Some of the school employees laid off after last week’s failed override could possibly get their jobs back, according to School Committee Chair Sarah Fox.
The committee, with two newly elected members, voted unanimously to take another look at staffing and program cuts approved at Town Meeting, based on news that the school district has approximately $500,000 in surplus funds as the 2023 fiscal year ends June 30.
That money comes, in part, from salaries for staff members who retired or resigned unexpectedly.
“Everything’s on the table,” Fox answered when asked about restoring positions that had been cut, after a School Committee meeting June 29.
Fox asked Assistant Superintendent of Finance Michelle Cresta to use some of the leftover cash from FY 23 to prepay FY 24’s out-of-district special education costs, thereby making money available to restore some of the cuts.
“That frees up money in next year’s budget that we could then charge our administrators with coming back to us very quickly about what could be prioritized to come back to our budget,” Fox said.
New member Jenn Schaeffner made a motion for the School Committee to revisit the budget cuts. She said she wants to look for more “non-student-facing line items.”
“We owe it to ourselves and to our students that we at least look at what our options are,” Schaeffner said.
Fox added, “We’re trying to lessen the impacts on students. I, for one, am done with students paying the price of adults.”
Asked when they learned about the surplus school funds, Fox and Schaeffner answered, “Tonight.”
However, Cresta and Buckey said they’ve been talking to Fox about the surplus and prepaying tuitions for about a month. And, they add, the surplus should not be a surprise because there has been a surplus every year for the last four years.
Cresta strongly advised against revisiting the FY 24 budget or using any of the surplus. For one thing, she said, if staff is rehired, there won’t be any funding to keep them in FY 25.
She added, “My concern is going into next year, if we use some of that surplus in a roundabout way to offset recurring costs next year, you’re going into next year with an unbalanced budget. We’ll be reducing our special ed tuition budget, which will roll forward the following year.”
Buckey sided with Cresta, saying, “I think Michelle’s approach is prudent.”
He also worried about the message being sent to the community.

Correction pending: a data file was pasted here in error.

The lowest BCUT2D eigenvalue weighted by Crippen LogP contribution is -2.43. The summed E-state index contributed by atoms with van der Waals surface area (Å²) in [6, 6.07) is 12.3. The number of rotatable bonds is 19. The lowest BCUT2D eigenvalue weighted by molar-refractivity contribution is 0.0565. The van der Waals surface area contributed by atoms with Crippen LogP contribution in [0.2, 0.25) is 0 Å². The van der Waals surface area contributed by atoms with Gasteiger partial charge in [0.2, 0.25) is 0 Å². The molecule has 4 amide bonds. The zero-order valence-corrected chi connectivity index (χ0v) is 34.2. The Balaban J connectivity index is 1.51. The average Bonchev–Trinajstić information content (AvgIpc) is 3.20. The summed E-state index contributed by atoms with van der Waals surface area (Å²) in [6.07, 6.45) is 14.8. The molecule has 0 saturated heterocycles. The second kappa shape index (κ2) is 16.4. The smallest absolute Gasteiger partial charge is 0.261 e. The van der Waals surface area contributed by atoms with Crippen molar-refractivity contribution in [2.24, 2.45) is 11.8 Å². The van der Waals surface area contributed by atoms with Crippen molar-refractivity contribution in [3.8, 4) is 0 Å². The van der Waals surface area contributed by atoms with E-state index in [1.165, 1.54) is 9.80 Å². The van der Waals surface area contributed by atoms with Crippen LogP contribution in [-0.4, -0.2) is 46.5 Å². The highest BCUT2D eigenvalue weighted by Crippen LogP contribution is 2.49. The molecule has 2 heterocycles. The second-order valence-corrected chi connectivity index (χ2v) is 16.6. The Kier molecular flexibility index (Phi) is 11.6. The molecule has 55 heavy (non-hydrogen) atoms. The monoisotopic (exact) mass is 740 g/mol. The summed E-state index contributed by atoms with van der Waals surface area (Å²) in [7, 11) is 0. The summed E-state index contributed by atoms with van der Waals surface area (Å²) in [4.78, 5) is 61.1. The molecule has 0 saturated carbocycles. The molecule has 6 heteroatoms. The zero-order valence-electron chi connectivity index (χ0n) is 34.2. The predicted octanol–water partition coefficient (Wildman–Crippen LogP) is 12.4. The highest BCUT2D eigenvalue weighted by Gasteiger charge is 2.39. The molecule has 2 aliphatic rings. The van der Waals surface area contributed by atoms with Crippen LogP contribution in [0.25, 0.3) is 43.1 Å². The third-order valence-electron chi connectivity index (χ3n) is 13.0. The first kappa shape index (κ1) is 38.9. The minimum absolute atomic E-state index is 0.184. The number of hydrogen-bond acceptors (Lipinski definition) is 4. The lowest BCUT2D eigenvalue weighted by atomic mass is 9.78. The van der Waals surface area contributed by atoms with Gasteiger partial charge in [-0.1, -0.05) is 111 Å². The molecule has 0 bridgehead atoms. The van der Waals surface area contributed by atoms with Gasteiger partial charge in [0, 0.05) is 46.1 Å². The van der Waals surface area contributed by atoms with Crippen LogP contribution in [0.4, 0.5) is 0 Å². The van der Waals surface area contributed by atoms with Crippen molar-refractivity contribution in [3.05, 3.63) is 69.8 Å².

“I think we feed a narrative in the community that, ‘Oh, it was scare tactics all along. They’ll find the money, they have hidden accounts in the school department,’ and for us to come back and undermine the superintendent, undermine the leadership team asking them to go back and look [at the FY24 budget] as if they had not, is a mistake,” Buckey said.
Schaeffner also made a motion to reinstate freshman sports as of Thursday night, without identifying where the funds to do so would come from.
“I’m going to dig in here on freshman sports,” she said. “It’s an urgent situation, and I feel very strongly about it. I’m confident that we’re going to be able to find the funds.”
Her motion lost on a 2-2 tie vote. (School Committee member Meagan Taylor was not at the meeting.) The topic is expected to be discussed again at the committee’s next meeting, most likely July 6.
Meanwhile, former Marblehead Select Board member and business owner T. Michael Rockett told the Current Thursday night that he would fund the $16,000 for freshman sports.
“I think it’s the most important thing for kids,” Rockett said. “I’m willing to pay whatever it is.”
Rockett called freshman sports a “political football.”
“I think they picked this because it’s easy,” he said. “They thought when they picked something like this, they would get the override.”
He continued, “I was a kid that grew up in special ed. Thank God we had sports. I’m not saying it’s more important [than academic programs]. All I’m saying is I’m going to fund this.”
The School Committee also asked Cresta to find out how much the district would have to raise student user fees to support freshman sports.
Buckey said the actual cost for freshman sports is closer to $40,000 when you add in money for transportation and officials.
Leigh Blander is an experienced TV, radio and print journalist who has written hundreds of stories for local newspapers, including the Marblehead Reporter. She also works as a PR specialist.